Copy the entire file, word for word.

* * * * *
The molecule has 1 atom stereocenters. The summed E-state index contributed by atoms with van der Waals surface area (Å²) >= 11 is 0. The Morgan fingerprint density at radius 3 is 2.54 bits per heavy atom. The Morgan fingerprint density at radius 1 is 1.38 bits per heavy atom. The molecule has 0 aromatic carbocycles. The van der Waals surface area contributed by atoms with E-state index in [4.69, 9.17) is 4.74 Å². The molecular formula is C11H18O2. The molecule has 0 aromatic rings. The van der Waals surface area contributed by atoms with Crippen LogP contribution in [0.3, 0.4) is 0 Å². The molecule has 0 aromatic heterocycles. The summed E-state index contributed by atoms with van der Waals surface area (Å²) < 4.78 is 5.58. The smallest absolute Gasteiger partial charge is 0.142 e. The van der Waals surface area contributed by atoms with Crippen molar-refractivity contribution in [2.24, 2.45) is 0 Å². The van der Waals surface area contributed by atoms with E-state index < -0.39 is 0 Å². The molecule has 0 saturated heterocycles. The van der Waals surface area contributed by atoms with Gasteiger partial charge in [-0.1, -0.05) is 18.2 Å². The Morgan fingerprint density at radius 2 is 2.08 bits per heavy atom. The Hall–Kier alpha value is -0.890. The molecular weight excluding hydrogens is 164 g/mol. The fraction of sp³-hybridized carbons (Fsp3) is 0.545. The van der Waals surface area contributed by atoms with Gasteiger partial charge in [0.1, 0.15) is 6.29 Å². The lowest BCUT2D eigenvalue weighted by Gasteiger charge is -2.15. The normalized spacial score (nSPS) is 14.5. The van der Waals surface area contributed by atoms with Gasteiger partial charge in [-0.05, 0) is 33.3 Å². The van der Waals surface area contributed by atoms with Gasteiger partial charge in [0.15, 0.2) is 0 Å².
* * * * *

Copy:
The molecule has 1 atom stereocenters. The summed E-state index contributed by atoms with van der Waals surface area (Å²) >= 11 is 0. The Morgan fingerprint density at radius 3 is 2.54 bits per heavy atom. The Morgan fingerprint density at radius 1 is 1.38 bits per heavy atom. The molecule has 0 aromatic carbocycles. The van der Waals surface area contributed by atoms with E-state index in [4.69, 9.17) is 4.74 Å². The molecular formula is C11H18O2. The molecule has 0 aromatic rings. The van der Waals surface area contributed by atoms with Crippen LogP contribution in [0.3, 0.4) is 0 Å². The molecule has 0 aromatic heterocycles. The summed E-state index contributed by atoms with van der Waals surface area (Å²) < 4.78 is 5.58. The smallest absolute Gasteiger partial charge is 0.142 e. The van der Waals surface area contributed by atoms with Crippen molar-refractivity contribution in [2.24, 2.45) is 0 Å². The van der Waals surface area contributed by atoms with E-state index < -0.39 is 0 Å². The molecule has 0 saturated heterocycles. The van der Waals surface area contributed by atoms with Gasteiger partial charge in [-0.1, -0.05) is 18.2 Å². The Morgan fingerprint density at radius 2 is 2.08 bits per heavy atom. The Hall–Kier alpha value is -0.890. The molecular weight excluding hydrogens is 164 g/mol. The fraction of sp³-hybridized carbons (Fsp3) is 0.545. The van der Waals surface area contributed by atoms with Gasteiger partial charge in [0.1, 0.15) is 6.29 Å². The lowest BCUT2D eigenvalue weighted by Gasteiger charge is -2.15. The normalized spacial score (nSPS) is 14.5. The van der Waals surface area contributed by atoms with Gasteiger partial charge in [-0.05, 0) is 33.3 Å². The van der Waals surface area contributed by atoms with Gasteiger partial charge in [0.15, 0.2) is 0 Å².